Police in Ireland have won the right to organize themselves as a legal trade union and go on strike for the first time.
The historic ruling comes after a landmark case taken by officers to the European Committee of Social Rights.
The Irish Sun reports that the ruling that Irish police can now take strike action is a ‘defining moment’ in the history of the force.
The Association of Garda Sergeants and Inspectors is now officially recognized as a trade union after the European ruling.
The union took their case to Europe in June of 2012 in protest against the state’s Garda Siochana Act which bans serving members joining a trade union.
The union’s legal team argued that complaint resulted in a violation of the European Social Charter according to the report.
The paper adds that the historic decision allows AGSI members to enjoy full trade union rights.
The Association now plans to join the Irish Congress of Trade Unions.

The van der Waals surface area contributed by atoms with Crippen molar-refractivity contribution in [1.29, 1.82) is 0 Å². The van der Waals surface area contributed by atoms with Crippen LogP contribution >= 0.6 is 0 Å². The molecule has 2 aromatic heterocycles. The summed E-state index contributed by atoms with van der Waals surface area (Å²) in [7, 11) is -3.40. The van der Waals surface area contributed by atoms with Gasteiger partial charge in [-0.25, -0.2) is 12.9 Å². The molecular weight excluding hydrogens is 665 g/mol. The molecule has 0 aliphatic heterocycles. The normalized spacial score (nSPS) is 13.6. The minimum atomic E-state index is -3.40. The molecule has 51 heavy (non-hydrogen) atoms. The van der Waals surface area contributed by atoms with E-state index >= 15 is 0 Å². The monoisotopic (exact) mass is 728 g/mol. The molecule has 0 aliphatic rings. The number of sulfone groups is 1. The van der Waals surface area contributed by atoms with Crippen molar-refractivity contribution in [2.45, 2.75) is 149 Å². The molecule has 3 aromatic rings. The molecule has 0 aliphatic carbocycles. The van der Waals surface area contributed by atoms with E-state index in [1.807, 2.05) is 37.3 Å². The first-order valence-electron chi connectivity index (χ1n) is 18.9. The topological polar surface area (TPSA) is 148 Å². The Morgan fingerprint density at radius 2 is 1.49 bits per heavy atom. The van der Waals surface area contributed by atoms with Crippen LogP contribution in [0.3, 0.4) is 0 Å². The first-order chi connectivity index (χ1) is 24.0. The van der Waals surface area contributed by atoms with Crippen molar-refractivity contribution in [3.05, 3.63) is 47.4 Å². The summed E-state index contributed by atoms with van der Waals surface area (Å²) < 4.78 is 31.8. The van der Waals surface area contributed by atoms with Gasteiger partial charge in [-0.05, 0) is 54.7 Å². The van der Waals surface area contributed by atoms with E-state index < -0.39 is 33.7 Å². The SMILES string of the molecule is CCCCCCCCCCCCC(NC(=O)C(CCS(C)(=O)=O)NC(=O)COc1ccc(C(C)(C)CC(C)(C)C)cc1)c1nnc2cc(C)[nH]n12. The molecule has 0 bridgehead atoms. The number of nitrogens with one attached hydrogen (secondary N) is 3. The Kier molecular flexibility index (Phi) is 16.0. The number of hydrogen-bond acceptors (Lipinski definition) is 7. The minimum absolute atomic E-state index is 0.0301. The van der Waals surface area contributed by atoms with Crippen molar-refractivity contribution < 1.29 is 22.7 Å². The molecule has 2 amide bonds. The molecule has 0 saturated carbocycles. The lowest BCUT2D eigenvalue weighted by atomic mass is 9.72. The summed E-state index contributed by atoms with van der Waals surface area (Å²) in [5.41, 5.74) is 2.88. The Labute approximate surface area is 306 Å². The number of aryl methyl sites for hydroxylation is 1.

The Irish Sun says the ruling by the European Committee of Social Rights paves the way for the cops to strike and hold official negotiations with the Labour Relations Commission.
AGSI General Secretary John Redmond said: “This decision is a defining moment in our history and a significant decision for our future.
“We hope we will never have to resort to using its newly acquired right to strike in pursuit of the rights and entitlements of the sergeants and inspectors we represent.
“We now urge the Government to work quickly to agree mechanisms which will give AGSI access to the Labour Relations Commission and the Labour Court.”
The AGSI complaint was filed through the European Confederation of Police.ECP president Anne Nellberg Dennis said:
“The Committee’s conclusions are a victory not only for the Irish police, but have important impacts upon forces across Europe.”